I remember vividly picking up one of my daughters at her gym class, when she was 10 years old. As I walked in, the class was empty except for her sitting by herself, waiting for me.
“Where is everybody?” I inquired.
“They were all invited to a birthday party” she replied.
“Everyone? Whose birthday? Why weren’t you invited?”
When I found out that one of my best friends had omitted to invite my daughter at her daughter’s birthday party, the only one from the entire gym class, I felt angry. Disappointed of course, but so angry. How can someone be so insensitive? I just could not believe this close friend I liked and trusted could do such a thing!
I hugged my daughter, shared with her my sentiment but she just kept on repeating to me:
“Please mommy, please! Don’t say anything…I don’t care.”
You see, when I saw her sitting alone, my childhood came rushing back and I remembered how I was bullied, not physically but insidiously. Growing up in Paris, I was like her, a dark-haired, dark-eyed, olive-skinned girl, very shy and an outsider. I was often left out, with very few friends, living with pain. I wasn’t French enough, nor quite Persian. The effects of my childhood are buried deep beneath my skin and no one really knows about it, certainly not my mother who was busy raising her children in an unforgiving country. I was always craving to be seen, to be heard, to be liked. All these emotions were not in vain as they became the fuel to propel me to the mother I am today: fierce and loyal...and strong (still very sensitive :)).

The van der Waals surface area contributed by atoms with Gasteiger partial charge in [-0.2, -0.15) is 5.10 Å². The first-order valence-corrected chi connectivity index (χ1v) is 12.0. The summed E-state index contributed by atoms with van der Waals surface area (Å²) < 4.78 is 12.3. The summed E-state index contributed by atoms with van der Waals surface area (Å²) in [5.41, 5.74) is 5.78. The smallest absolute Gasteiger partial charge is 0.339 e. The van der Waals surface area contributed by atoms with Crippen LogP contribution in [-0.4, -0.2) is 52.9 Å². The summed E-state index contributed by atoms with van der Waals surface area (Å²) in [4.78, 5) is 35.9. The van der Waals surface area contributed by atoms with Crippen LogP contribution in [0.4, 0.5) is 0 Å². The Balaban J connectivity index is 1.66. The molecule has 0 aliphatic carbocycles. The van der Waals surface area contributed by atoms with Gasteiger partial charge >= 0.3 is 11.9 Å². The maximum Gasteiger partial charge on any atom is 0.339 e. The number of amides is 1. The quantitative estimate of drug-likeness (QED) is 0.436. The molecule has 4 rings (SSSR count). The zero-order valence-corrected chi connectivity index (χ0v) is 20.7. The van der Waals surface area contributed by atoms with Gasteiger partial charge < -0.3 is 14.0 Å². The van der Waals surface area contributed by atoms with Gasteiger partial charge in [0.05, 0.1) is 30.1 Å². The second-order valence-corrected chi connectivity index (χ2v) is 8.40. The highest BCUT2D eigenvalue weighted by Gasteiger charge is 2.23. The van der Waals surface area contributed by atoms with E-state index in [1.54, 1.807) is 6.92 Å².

Moving to NY and marrying David were big changes in my life but I made sure raising my daughters would be different from the way I was raised, that their life experience would be unique and remembered fondly. I never blamed my mother, far from it. She is a gentle soul, a selfless, giving, loving human being. Being plucked at 19 from Iran and moving to Paris without speaking a word of French was very challenging. Without the support of her own family, she did the best she could. I adore her and I will always be grateful for all the sacrifices she made to bring me here today. So I learned to fend for myself, slowing developing a hard emotional armor.
Growing up in NYC, my children knew that they were different but I made sure that their heritage and dark features were a badge of honor. I showered them with hugs and love, was transparent about their strength and weaknesses and supported them unconditionally. I protected my cubs with shameless ferocity.

So when I got home, I picked up the phone and called my friend.
I told her how I felt, my voice shaking with emotions running so high that I started to cry. I explained to her the damage she had done: to my daughter, to my friendship, that the example she gave to her daughter would impact her for the rest of her life. Her poor excuses did not assuage my sadness and after this incident we barely talked and lost touch. I just couldn’t help it, and may be it was the wrong thing to do and just ignore it. My daughter was embarrassed but in hindsight I have no regrets. I was able to show her my complete dedication and loyalty to her. She knew I had her back.
I am often asked why my business is small. I always respond that I was busy raising my girls. Being a mom is an artful balance, specially to three daughters. It is the most consequential job, requiring you to protect your children, unabashedly, unapologetically and unwaveringly. It's about expressing your love to them, every day, even when many times I am required me to say "NO". I earned their trust and their respect and they welcomed me as their friend. There are many instances when I disagree and argue with them but I have learned to shut up, knowing that the relationship is more important than my ego. They are not afraid to push back, always reminding me that they are the product of my raising them. They learned well. :)


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